THE BLOG
07/14/2014 05:11 pm ET | Updated Sep 13, 2014

I'm 'Officially' An Adult, But That Doesn't Mean I Have It All Figured Out (Yet)

This is part of our monthly series 'Mission: Accepted,' in partnership with Minds Matter, which chronicles the lives of four students as they apply for college in their senior year.

I've had my last day of high school, my prom, my graduation and my 18th birthday all in the span of two weeks. I barely had any time to soak it all in -- it all happened so fast. It was like life told me, all at once, "You're an adult and you're done with high school, so now go figure it out."

I thought I was excited to leave but as the time got closer, I wasn't even sure what that meant anymore. All the milestones I've so anxiously waited for are now coming so quickly that I'm not able to completely grasp what it all means. On the last day of school, as I said goodbye to everyone, I didn't fully understand that it was the last time I'd be seeing the same people every day, or following a bell schedule and even having a gym class.

On my 18th birthday, I didn't totally realize that it was one of my last years as a teenager, and probably the last birthday party thrown by my parents, with teenagers fist-pumping and gifts with girly polka-dot wrapping paper. It's finally starting to hit me that all the changes are coming all at once. Don't get me wrong, I'm very excited to experience them all, but it's weird to think how all of my responsibilities and even simple daily routine are going to change. Instead of worrying about color-coordinated school supplies and locker decorations, I'm now signing up for a dorm and choosing a meal plan.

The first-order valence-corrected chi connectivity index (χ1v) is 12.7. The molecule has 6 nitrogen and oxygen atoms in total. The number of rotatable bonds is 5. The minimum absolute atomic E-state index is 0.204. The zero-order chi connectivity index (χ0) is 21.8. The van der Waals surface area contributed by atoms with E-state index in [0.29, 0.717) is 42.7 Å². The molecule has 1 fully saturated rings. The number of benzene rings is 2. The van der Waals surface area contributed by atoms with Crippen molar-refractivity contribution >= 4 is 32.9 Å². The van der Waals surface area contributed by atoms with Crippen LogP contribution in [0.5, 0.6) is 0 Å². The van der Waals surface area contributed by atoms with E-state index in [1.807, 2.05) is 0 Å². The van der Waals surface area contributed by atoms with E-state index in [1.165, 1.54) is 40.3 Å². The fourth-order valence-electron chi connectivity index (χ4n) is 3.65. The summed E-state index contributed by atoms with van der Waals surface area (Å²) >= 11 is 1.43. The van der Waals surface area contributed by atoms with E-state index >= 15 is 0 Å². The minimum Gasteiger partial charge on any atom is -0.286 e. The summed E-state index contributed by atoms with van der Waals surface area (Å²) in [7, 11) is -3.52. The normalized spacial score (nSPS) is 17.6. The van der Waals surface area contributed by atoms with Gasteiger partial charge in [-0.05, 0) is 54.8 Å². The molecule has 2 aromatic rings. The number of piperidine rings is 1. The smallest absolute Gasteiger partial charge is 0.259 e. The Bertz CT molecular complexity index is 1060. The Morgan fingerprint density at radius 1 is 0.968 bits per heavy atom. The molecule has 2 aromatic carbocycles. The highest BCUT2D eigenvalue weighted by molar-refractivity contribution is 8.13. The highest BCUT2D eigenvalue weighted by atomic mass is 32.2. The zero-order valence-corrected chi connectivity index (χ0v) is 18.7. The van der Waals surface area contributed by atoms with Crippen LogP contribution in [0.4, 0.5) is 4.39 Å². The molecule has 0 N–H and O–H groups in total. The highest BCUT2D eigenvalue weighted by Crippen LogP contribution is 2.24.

Also, my mentality and priorities are all different now. Instead of simply thinking of the present and my grades to move on to the next year, I'm faced with much tougher questions: What am I passionate about? What should I major in? What do I want to do after college? I'm going to business school so I thought that meant I knew what I wanted to do. But business is a large field and I still don't know what really interests me. I don't know if I want to work on a trading floor on Wall Street, become an investment banker or market products for a company -- and these are only a few of the many options. I'm bogged down with these tough questions and decisions about my future and career.

And no matter how many times I deny it out loud, I will miss having my parents and siblings around. I'll miss having my mom around to tell me I can't go to the movies until I finish my homework and clean my room. I'll miss my parents telling me I have to be home by a certain time. These are now decisions that I'll have to make for myself.

Now that college is just around the corner I can't help but think about all of these changes and how different my life is going to be in the next few years. College is going to change the way I think and act. I'm scared and anxious for what's to come, but I'm also excited for what's to come. I look forward to experience all these changes, to having fun with new friends and to learn and to see what unfolds out of the next four years at college.